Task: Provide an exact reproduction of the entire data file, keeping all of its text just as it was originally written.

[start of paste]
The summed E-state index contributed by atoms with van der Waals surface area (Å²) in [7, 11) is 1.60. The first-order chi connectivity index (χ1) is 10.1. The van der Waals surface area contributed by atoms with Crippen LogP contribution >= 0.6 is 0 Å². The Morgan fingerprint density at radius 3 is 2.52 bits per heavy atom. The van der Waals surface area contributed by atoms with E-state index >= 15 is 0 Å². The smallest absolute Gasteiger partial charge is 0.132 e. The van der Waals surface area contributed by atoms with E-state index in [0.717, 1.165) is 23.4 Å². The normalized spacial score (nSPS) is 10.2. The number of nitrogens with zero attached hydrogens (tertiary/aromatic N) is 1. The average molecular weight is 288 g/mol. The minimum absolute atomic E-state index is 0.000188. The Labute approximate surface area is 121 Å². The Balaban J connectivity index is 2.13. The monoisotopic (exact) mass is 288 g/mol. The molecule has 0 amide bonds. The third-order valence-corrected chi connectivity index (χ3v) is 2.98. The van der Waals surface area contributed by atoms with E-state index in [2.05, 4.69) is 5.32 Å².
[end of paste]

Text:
The summed E-state index contributed by atoms with van der Waals surface area (Å²) in [7, 11) is 1.60. The first-order chi connectivity index (χ1) is 10.1. The van der Waals surface area contributed by atoms with Crippen LogP contribution >= 0.6 is 0 Å². The Morgan fingerprint density at radius 3 is 2.52 bits per heavy atom. The van der Waals surface area contributed by atoms with E-state index >= 15 is 0 Å². The smallest absolute Gasteiger partial charge is 0.132 e. The van der Waals surface area contributed by atoms with E-state index in [0.717, 1.165) is 23.4 Å². The normalized spacial score (nSPS) is 10.2. The number of nitrogens with zero attached hydrogens (tertiary/aromatic N) is 1. The average molecular weight is 288 g/mol. The minimum absolute atomic E-state index is 0.000188. The Labute approximate surface area is 121 Å². The Balaban J connectivity index is 2.13. The monoisotopic (exact) mass is 288 g/mol. The molecule has 0 amide bonds. The third-order valence-corrected chi connectivity index (χ3v) is 2.98. The van der Waals surface area contributed by atoms with E-state index in [2.05, 4.69) is 5.32 Å².